Know Your Rights as a Nurse
It was an incident that sent shockwaves through everyone in the medical community, the July 2017 physical arrest of a nurse in Utah. To recap, an ER Nurse was ordered by a law enforcement officer to perform a blood draw on a car accident victim. Rightfully, the nurse refused because no warrant was presented and she was protecting the rights of her patient. She pulled out the policy manual, called her supervisor on speakerphone and proceeded to inform the officer that she was unable to comply until a warrant was presented. Everything she did was according to procedure, but the officer forcibly arrested her anyway.
In October of last year, the nurse’s lawsuit against Salt Lake City and the university that runs the hospital was settled for $500,000, and the officer involved in the incident was terminated. The tragic circumstances surrounding this proves how important it is for nurses and other medical professionals to know what their rights and responsibilities are about all aspects of patient care.
In 2001, the American Nurses Association published a “Bill of Rights for Registered Nurses” to outline the inherent rights that must be afforded to nurses in the workplace to protect them and the patients entrusted to their care. In part, the Nurses Bill of Rights contains the following:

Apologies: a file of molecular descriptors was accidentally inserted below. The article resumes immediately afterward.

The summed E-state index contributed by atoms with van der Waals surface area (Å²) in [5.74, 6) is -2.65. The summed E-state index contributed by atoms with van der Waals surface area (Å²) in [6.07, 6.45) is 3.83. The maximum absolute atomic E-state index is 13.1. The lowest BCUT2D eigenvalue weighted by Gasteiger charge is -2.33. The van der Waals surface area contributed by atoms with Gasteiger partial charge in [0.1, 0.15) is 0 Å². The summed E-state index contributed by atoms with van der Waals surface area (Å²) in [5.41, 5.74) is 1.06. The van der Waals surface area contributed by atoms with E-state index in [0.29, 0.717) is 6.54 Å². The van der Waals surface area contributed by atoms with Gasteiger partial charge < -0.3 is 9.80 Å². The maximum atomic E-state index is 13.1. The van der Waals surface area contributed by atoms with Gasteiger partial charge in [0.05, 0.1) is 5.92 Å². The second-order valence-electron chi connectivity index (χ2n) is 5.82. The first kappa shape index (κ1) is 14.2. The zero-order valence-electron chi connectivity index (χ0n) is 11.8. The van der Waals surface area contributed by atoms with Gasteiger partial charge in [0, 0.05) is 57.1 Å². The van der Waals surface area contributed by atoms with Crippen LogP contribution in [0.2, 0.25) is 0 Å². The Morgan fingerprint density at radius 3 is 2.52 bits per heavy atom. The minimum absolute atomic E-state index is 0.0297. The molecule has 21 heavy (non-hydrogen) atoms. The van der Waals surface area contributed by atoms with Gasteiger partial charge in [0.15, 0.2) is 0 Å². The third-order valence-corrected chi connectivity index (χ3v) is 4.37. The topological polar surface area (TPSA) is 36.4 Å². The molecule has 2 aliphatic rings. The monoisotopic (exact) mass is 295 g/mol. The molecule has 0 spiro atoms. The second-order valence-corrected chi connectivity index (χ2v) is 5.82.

- Nurses have the right to practice in a manner that fulfills their obligations to society and to those who receive nursing care.
- Nurses have the right to practice in environments that allow them to act in accordance with professional standards and legally authorized scopes of practice.
- Nurses have the right to a work environment that supports and facilitates ethical practice, in accordance with the Code of Ethics for Nurses and its interpretive statements.
- Nurses have the right to freely and openly advocate for themselves and their patients, without fear of retribution.
- Nurses have the right to fair compensation for their work, consistent with their knowledge, experience, and professional responsibilities.
- Nurses have the right to a work environment that is safe for themselves and their patients.
- Nurses have the right to negotiate the conditions of their employment, either as individuals or collectively, in all practice settings.
Obviously, the above rights are outlined in general terms. Within each state, the Board of Registered Nursing will administer the Nurse Practice Act, a series of statutes enacted at the state level to regulate nursing practices. All nurses should review the Nurse Practice Act for the state that they are practicing in to ensure an understanding of any specific rules and regulations governing nurses in that state. Another important takeaway from the Utah incident is how important it is for every nurse to know exactly where to find the policies and procedures manual in the event a similar situation ever arises.
Do you know where to find the policy manual for your unit or facility? Do you have emergency numbers readily available in case you need to reach a supervisor or manager in a crisis situation? Share your thoughts about this incident and nursing rights in general in the comment section below, or join the discussion on our Facebook page.